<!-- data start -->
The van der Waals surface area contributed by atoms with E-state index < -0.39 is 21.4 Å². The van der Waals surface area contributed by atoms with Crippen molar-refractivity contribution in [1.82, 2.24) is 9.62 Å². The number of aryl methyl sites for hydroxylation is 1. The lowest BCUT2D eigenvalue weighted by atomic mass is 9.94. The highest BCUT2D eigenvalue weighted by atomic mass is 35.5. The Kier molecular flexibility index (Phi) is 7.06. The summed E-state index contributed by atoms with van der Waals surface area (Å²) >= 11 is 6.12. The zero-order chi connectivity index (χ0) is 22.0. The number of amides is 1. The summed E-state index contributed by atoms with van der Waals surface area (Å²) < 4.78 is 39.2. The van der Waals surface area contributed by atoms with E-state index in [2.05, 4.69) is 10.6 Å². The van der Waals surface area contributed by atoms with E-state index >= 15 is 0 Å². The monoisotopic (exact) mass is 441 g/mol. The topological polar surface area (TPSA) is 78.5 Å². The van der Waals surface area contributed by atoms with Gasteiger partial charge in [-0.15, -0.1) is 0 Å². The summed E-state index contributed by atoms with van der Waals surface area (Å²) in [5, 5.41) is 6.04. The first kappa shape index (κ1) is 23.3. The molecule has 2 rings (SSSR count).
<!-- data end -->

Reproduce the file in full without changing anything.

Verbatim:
The van der Waals surface area contributed by atoms with E-state index < -0.39 is 21.4 Å². The van der Waals surface area contributed by atoms with Crippen molar-refractivity contribution in [1.82, 2.24) is 9.62 Å². The number of aryl methyl sites for hydroxylation is 1. The lowest BCUT2D eigenvalue weighted by atomic mass is 9.94. The highest BCUT2D eigenvalue weighted by atomic mass is 35.5. The Kier molecular flexibility index (Phi) is 7.06. The summed E-state index contributed by atoms with van der Waals surface area (Å²) >= 11 is 6.12. The zero-order chi connectivity index (χ0) is 22.0. The number of amides is 1. The summed E-state index contributed by atoms with van der Waals surface area (Å²) < 4.78 is 39.2. The van der Waals surface area contributed by atoms with E-state index in [2.05, 4.69) is 10.6 Å². The van der Waals surface area contributed by atoms with E-state index >= 15 is 0 Å². The monoisotopic (exact) mass is 441 g/mol. The topological polar surface area (TPSA) is 78.5 Å². The van der Waals surface area contributed by atoms with Gasteiger partial charge in [-0.15, -0.1) is 0 Å². The summed E-state index contributed by atoms with van der Waals surface area (Å²) in [5, 5.41) is 6.04. The first kappa shape index (κ1) is 23.3. The molecule has 2 rings (SSSR count).